If you forget yours, masks are provided at the door. Thank you for honoring this care for our vulnerable friends and staff.
The Moon Endureth: Tales and Fancies (Paperback)
A collection of short stories and poetry by John Buchan...
John Buchan (August 1875 - 11 February 1940) was a British novelist, historian, and Unionist politician who served as Governor General of Canada, the 15th since Canadian Confederation.
After a brief legal career, Buchan simultaneously began his writing career and his political and diplomatic careers, serving as a private secretary to the administrator of various colonies in southern Africa. He eventually wrote propaganda for the British war effort during the First World War. He was elected Member of Parliament for the Combined Scottish Universities in 1927, but he spent most of his time on his writing career, notably writing The Thirty-Nine Steps and other adventure fiction.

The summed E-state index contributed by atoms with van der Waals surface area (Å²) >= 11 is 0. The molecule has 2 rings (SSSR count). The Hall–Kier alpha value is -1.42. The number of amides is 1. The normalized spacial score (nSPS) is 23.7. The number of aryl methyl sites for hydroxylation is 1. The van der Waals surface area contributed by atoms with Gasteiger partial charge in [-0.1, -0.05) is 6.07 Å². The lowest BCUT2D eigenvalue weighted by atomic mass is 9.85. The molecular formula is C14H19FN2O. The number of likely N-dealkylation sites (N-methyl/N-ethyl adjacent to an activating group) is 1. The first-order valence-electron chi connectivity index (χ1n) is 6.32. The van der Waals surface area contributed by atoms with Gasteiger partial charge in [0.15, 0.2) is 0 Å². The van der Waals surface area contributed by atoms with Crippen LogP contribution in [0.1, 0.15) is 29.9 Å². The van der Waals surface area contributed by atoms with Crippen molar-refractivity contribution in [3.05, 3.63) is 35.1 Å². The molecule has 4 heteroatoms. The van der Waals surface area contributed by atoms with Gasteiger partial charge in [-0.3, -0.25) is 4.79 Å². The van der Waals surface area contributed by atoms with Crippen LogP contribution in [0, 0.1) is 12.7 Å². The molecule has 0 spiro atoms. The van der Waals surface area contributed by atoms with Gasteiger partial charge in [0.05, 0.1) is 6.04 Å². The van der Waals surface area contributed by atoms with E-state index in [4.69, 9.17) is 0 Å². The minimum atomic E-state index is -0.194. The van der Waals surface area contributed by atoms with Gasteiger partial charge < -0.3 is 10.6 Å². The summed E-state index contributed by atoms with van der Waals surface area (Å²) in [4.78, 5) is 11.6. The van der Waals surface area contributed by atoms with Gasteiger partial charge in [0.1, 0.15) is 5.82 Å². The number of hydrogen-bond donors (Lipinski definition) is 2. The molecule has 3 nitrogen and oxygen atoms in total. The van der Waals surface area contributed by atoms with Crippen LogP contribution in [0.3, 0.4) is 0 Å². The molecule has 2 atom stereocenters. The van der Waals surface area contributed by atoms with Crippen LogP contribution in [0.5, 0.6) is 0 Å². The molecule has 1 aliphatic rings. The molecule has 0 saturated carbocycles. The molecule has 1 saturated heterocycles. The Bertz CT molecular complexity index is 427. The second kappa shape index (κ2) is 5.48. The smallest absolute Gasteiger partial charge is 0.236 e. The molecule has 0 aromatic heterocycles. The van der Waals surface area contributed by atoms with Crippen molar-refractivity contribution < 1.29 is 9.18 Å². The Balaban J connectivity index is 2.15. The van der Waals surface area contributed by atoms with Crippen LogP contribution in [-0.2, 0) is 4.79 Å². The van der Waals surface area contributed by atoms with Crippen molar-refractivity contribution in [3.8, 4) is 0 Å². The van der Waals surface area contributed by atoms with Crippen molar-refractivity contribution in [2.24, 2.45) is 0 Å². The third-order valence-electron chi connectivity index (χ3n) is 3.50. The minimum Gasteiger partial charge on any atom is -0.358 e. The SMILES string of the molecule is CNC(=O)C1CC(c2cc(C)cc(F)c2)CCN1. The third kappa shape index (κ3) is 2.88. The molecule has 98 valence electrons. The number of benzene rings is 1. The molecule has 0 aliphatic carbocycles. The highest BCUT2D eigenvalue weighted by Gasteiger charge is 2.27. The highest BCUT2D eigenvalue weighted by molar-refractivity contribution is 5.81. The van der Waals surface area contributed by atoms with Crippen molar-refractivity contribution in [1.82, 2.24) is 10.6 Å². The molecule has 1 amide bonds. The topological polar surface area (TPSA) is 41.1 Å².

In 1935, King George V, on the advice of Prime Minister R. B. Bennett, appointed Buchan to replace the Earl of Bessborough as Governor General of Canada, for which purpose Buchan was raised to the peerage. He occupied the post until his death in 1940.
Buchan was enthusiastic about literacy and the development of Canadian culture, and he received a state funeral in Canada before his ashes were returned to the United Kingdom.
Buchan's 100 works include nearly 30 novels, seven collections of short stories, and biographies of Sir Walter Scott, Caesar Augustus, and Oliver Cromwell. He was awarded the 1928 James Tait Black Memorial Prize for his biography of the Marquess of Montrose, but the most famous of his books were the spy thrillers, and it is for these that he is now best remembered. The "last Buchan" (as Graham Greene entitled his appreciative review) was the 1941 novel Sick Heart River (American title: Mountain Meadow), in which a dying protagonist confronts the questions of the meaning of life in the Canadian wilderness. (wikipedia.org)